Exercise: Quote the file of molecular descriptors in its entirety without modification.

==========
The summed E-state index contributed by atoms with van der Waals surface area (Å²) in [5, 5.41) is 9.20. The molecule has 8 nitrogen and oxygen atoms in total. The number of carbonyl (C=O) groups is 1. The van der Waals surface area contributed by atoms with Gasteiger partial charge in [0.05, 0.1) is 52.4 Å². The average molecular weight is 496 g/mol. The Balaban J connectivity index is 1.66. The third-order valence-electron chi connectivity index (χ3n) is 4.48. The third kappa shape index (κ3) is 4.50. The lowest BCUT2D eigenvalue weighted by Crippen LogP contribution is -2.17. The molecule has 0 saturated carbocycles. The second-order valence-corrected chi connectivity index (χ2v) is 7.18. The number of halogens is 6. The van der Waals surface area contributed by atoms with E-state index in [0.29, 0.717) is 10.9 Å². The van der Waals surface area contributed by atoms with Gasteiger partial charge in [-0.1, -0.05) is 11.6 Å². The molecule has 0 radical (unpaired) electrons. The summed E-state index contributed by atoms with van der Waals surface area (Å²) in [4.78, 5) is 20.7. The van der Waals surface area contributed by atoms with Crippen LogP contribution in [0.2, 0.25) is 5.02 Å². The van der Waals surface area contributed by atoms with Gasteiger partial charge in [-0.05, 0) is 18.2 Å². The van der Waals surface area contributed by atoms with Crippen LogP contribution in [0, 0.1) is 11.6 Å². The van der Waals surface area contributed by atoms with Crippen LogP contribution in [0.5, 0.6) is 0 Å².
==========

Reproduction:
The summed E-state index contributed by atoms with van der Waals surface area (Å²) in [5, 5.41) is 9.20. The molecule has 8 nitrogen and oxygen atoms in total. The number of carbonyl (C=O) groups is 1. The van der Waals surface area contributed by atoms with Gasteiger partial charge in [0.05, 0.1) is 52.4 Å². The average molecular weight is 496 g/mol. The Balaban J connectivity index is 1.66. The third-order valence-electron chi connectivity index (χ3n) is 4.48. The third kappa shape index (κ3) is 4.50. The lowest BCUT2D eigenvalue weighted by Crippen LogP contribution is -2.17. The molecule has 0 saturated carbocycles. The second-order valence-corrected chi connectivity index (χ2v) is 7.18. The number of halogens is 6. The van der Waals surface area contributed by atoms with E-state index in [0.29, 0.717) is 10.9 Å². The van der Waals surface area contributed by atoms with Gasteiger partial charge in [-0.1, -0.05) is 11.6 Å². The molecule has 0 radical (unpaired) electrons. The summed E-state index contributed by atoms with van der Waals surface area (Å²) in [4.78, 5) is 20.7. The van der Waals surface area contributed by atoms with Crippen LogP contribution in [0.2, 0.25) is 5.02 Å². The van der Waals surface area contributed by atoms with Gasteiger partial charge in [-0.05, 0) is 18.2 Å². The van der Waals surface area contributed by atoms with Crippen LogP contribution in [0, 0.1) is 11.6 Å². The van der Waals surface area contributed by atoms with Crippen LogP contribution in [0.5, 0.6) is 0 Å².